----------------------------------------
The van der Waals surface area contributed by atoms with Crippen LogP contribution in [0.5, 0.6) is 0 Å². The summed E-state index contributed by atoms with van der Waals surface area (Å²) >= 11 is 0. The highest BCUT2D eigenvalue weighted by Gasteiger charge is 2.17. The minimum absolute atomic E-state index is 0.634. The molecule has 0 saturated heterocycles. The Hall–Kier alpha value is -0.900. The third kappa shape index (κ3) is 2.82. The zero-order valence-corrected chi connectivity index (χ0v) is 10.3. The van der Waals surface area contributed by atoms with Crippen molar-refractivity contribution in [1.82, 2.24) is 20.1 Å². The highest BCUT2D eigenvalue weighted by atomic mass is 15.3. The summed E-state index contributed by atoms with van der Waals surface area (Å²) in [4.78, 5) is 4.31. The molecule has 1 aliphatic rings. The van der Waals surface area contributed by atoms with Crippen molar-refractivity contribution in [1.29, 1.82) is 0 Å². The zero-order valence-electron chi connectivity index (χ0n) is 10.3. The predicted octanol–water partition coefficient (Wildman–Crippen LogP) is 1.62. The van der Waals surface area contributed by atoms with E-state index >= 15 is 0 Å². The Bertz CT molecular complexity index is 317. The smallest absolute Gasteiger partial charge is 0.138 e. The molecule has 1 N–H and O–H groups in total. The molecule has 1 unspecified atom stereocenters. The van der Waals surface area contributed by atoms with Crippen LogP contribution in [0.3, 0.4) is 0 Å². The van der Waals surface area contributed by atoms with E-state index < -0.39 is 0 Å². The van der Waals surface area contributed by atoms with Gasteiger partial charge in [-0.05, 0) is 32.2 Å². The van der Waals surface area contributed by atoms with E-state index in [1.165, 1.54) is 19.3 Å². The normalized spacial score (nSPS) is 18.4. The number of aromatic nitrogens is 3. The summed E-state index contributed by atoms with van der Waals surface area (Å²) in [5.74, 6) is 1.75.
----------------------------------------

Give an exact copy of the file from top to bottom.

The van der Waals surface area contributed by atoms with Crippen LogP contribution in [0.5, 0.6) is 0 Å². The summed E-state index contributed by atoms with van der Waals surface area (Å²) >= 11 is 0. The highest BCUT2D eigenvalue weighted by Gasteiger charge is 2.17. The minimum absolute atomic E-state index is 0.634. The molecule has 0 saturated heterocycles. The Hall–Kier alpha value is -0.900. The third kappa shape index (κ3) is 2.82. The zero-order valence-corrected chi connectivity index (χ0v) is 10.3. The van der Waals surface area contributed by atoms with Crippen molar-refractivity contribution in [1.82, 2.24) is 20.1 Å². The highest BCUT2D eigenvalue weighted by atomic mass is 15.3. The summed E-state index contributed by atoms with van der Waals surface area (Å²) in [4.78, 5) is 4.31. The molecule has 1 aliphatic rings. The van der Waals surface area contributed by atoms with Crippen molar-refractivity contribution in [1.29, 1.82) is 0 Å². The zero-order valence-electron chi connectivity index (χ0n) is 10.3. The predicted octanol–water partition coefficient (Wildman–Crippen LogP) is 1.62. The van der Waals surface area contributed by atoms with E-state index >= 15 is 0 Å². The Bertz CT molecular complexity index is 317. The smallest absolute Gasteiger partial charge is 0.138 e. The molecule has 1 N–H and O–H groups in total. The molecule has 1 unspecified atom stereocenters. The van der Waals surface area contributed by atoms with Crippen LogP contribution in [0.3, 0.4) is 0 Å². The van der Waals surface area contributed by atoms with E-state index < -0.39 is 0 Å². The van der Waals surface area contributed by atoms with Gasteiger partial charge in [-0.05, 0) is 32.2 Å². The van der Waals surface area contributed by atoms with E-state index in [1.165, 1.54) is 19.3 Å². The normalized spacial score (nSPS) is 18.4. The number of aromatic nitrogens is 3. The summed E-state index contributed by atoms with van der Waals surface area (Å²) in [5.74, 6) is 1.75.